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By George Perkovich and James M. Acton, editors

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A framework, albeit an uncertain one, exists for North Korea’s nuclear disarmament. The immediate challenge is implementation. North Korea has recently declared its plutonium holdings and production history, and talks are currently under way to agree on the details of verification. In the longer term North Korea’s suspected efforts to enrich uranium and its nuclear cooperation with Syria will have to be addressed. It must also declare its nuclear-weapons facilities and the weapons themselves. The process of disclosure will be a complicated one that could serve as a test laboratory for future disarmament-verification processes elsewhere.

We discuss below several key strategic issues related to offensive nuclear forces, ballistic-missile defences and non-nuclear strike capabilities that China would want to have addressed before it would consider joining a nuclear-arms-reduction process. Still, Chinese authorities and analysts would be making a contribution to global security if they began internal deliberations now to specify what level of US and Russian reductions would be sufficient to induce China to join an arms-reduction process.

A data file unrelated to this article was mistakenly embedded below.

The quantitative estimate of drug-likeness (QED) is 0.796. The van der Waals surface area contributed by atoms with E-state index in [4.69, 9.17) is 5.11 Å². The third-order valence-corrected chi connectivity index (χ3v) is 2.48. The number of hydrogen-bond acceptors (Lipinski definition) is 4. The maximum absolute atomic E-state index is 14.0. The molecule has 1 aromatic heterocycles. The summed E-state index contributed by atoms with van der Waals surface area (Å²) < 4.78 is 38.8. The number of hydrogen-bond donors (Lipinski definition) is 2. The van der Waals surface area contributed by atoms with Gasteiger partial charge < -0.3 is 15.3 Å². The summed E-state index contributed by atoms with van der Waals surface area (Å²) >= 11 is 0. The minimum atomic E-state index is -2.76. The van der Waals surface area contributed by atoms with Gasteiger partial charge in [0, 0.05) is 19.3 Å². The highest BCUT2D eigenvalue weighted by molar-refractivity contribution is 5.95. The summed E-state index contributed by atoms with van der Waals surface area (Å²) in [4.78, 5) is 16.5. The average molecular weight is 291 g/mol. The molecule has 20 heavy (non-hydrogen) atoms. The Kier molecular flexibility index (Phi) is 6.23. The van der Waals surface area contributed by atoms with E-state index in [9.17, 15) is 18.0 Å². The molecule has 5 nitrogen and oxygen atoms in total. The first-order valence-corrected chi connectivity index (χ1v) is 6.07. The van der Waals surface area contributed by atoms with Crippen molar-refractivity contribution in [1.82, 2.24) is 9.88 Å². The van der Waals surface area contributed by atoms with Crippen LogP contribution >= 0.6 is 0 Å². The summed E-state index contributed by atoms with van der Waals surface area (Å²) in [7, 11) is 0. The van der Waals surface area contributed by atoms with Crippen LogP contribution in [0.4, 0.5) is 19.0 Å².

Based on figure 40 in Allan S. Krass, Verification: How Much is Enough? (London: Taylor and Francis for SIPRI, 1985), p. 168. arms-control treaty hitherto negotiated? Would not perfect, or at least unattainably good, verification therefore be needed in the final transition to zero? The so-called Wiesner curve (shown in Figure 1) might possibly be misleading for three reasons. Firstly, would the militarily significant quantity in a nuclear-weapons-free world actually be so small as to make verification unfeasible?

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